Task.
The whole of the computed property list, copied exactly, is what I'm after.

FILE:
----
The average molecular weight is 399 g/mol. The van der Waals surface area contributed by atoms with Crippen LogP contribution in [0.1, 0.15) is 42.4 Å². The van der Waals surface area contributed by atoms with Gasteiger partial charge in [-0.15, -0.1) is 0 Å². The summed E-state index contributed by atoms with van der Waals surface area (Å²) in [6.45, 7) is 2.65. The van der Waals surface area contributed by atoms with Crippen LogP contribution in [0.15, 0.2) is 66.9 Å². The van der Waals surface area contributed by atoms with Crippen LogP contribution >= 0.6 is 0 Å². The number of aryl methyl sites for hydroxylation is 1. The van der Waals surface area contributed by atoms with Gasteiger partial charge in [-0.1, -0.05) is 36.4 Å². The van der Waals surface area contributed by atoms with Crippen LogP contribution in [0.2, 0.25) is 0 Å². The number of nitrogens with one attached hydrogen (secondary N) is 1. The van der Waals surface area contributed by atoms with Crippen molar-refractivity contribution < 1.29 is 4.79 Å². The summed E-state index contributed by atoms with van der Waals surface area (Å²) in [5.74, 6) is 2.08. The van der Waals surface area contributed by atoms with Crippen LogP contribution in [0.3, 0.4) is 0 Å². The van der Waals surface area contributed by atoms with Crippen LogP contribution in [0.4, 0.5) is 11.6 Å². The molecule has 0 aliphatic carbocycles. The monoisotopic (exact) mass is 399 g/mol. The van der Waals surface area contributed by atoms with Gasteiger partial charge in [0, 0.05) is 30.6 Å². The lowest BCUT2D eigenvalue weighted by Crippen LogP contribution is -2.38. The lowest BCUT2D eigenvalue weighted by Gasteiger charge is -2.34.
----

The average molecular weight is 399 g/mol. The van der Waals surface area contributed by atoms with Crippen LogP contribution in [0.1, 0.15) is 42.4 Å². The van der Waals surface area contributed by atoms with Gasteiger partial charge in [-0.15, -0.1) is 0 Å². The summed E-state index contributed by atoms with van der Waals surface area (Å²) in [6.45, 7) is 2.65. The van der Waals surface area contributed by atoms with Crippen LogP contribution in [0.15, 0.2) is 66.9 Å². The van der Waals surface area contributed by atoms with Crippen LogP contribution >= 0.6 is 0 Å². The number of aryl methyl sites for hydroxylation is 1. The van der Waals surface area contributed by atoms with Gasteiger partial charge in [-0.1, -0.05) is 36.4 Å². The van der Waals surface area contributed by atoms with Crippen LogP contribution in [0.2, 0.25) is 0 Å². The number of nitrogens with one attached hydrogen (secondary N) is 1. The van der Waals surface area contributed by atoms with Crippen molar-refractivity contribution < 1.29 is 4.79 Å². The summed E-state index contributed by atoms with van der Waals surface area (Å²) in [5.74, 6) is 2.08. The van der Waals surface area contributed by atoms with Crippen LogP contribution in [0.3, 0.4) is 0 Å². The van der Waals surface area contributed by atoms with Crippen LogP contribution in [0.4, 0.5) is 11.6 Å². The molecule has 0 aliphatic carbocycles. The monoisotopic (exact) mass is 399 g/mol. The van der Waals surface area contributed by atoms with Gasteiger partial charge in [0, 0.05) is 30.6 Å². The lowest BCUT2D eigenvalue weighted by Crippen LogP contribution is -2.38. The lowest BCUT2D eigenvalue weighted by Gasteiger charge is -2.34.